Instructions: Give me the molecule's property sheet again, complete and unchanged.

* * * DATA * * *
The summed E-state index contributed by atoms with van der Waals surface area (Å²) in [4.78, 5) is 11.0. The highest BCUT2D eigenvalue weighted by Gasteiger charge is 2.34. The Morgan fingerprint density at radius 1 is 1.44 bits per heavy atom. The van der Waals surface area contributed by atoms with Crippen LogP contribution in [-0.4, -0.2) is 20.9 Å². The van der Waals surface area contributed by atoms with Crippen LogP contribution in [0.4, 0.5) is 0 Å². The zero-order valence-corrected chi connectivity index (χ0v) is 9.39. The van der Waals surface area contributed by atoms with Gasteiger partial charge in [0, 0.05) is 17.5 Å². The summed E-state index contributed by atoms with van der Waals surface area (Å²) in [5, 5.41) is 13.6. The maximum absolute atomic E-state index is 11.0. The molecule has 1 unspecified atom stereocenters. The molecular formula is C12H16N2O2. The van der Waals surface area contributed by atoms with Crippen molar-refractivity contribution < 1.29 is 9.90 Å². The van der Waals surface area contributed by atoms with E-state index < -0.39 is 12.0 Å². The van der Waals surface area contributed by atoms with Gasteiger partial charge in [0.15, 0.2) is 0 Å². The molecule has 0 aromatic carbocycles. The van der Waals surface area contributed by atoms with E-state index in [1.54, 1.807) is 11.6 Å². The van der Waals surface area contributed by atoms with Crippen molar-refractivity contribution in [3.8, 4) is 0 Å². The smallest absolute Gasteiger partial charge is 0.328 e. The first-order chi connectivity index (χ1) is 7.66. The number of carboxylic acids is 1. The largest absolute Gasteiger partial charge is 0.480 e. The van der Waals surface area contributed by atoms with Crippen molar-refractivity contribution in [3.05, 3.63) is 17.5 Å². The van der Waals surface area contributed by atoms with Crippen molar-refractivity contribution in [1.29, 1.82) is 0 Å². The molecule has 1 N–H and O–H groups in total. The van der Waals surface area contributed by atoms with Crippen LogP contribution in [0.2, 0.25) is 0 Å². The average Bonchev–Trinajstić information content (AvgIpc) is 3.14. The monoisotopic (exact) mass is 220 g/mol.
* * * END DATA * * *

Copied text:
The summed E-state index contributed by atoms with van der Waals surface area (Å²) in [4.78, 5) is 11.0. The highest BCUT2D eigenvalue weighted by Gasteiger charge is 2.34. The Morgan fingerprint density at radius 1 is 1.44 bits per heavy atom. The van der Waals surface area contributed by atoms with Crippen LogP contribution in [-0.4, -0.2) is 20.9 Å². The van der Waals surface area contributed by atoms with Crippen LogP contribution in [0.4, 0.5) is 0 Å². The zero-order valence-corrected chi connectivity index (χ0v) is 9.39. The van der Waals surface area contributed by atoms with Gasteiger partial charge in [0, 0.05) is 17.5 Å². The summed E-state index contributed by atoms with van der Waals surface area (Å²) in [5, 5.41) is 13.6. The maximum absolute atomic E-state index is 11.0. The molecule has 1 unspecified atom stereocenters. The molecular formula is C12H16N2O2. The van der Waals surface area contributed by atoms with Crippen molar-refractivity contribution < 1.29 is 9.90 Å². The van der Waals surface area contributed by atoms with E-state index < -0.39 is 12.0 Å². The van der Waals surface area contributed by atoms with Gasteiger partial charge in [0.15, 0.2) is 0 Å². The molecule has 0 aromatic carbocycles. The van der Waals surface area contributed by atoms with E-state index in [1.54, 1.807) is 11.6 Å². The van der Waals surface area contributed by atoms with Crippen molar-refractivity contribution in [3.8, 4) is 0 Å². The smallest absolute Gasteiger partial charge is 0.328 e. The first-order chi connectivity index (χ1) is 7.66. The number of carboxylic acids is 1. The largest absolute Gasteiger partial charge is 0.480 e. The van der Waals surface area contributed by atoms with Crippen molar-refractivity contribution in [3.05, 3.63) is 17.5 Å². The van der Waals surface area contributed by atoms with Crippen molar-refractivity contribution in [1.29, 1.82) is 0 Å². The molecule has 1 N–H and O–H groups in total. The van der Waals surface area contributed by atoms with Crippen LogP contribution in [0.2, 0.25) is 0 Å². The average Bonchev–Trinajstić information content (AvgIpc) is 3.14. The monoisotopic (exact) mass is 220 g/mol.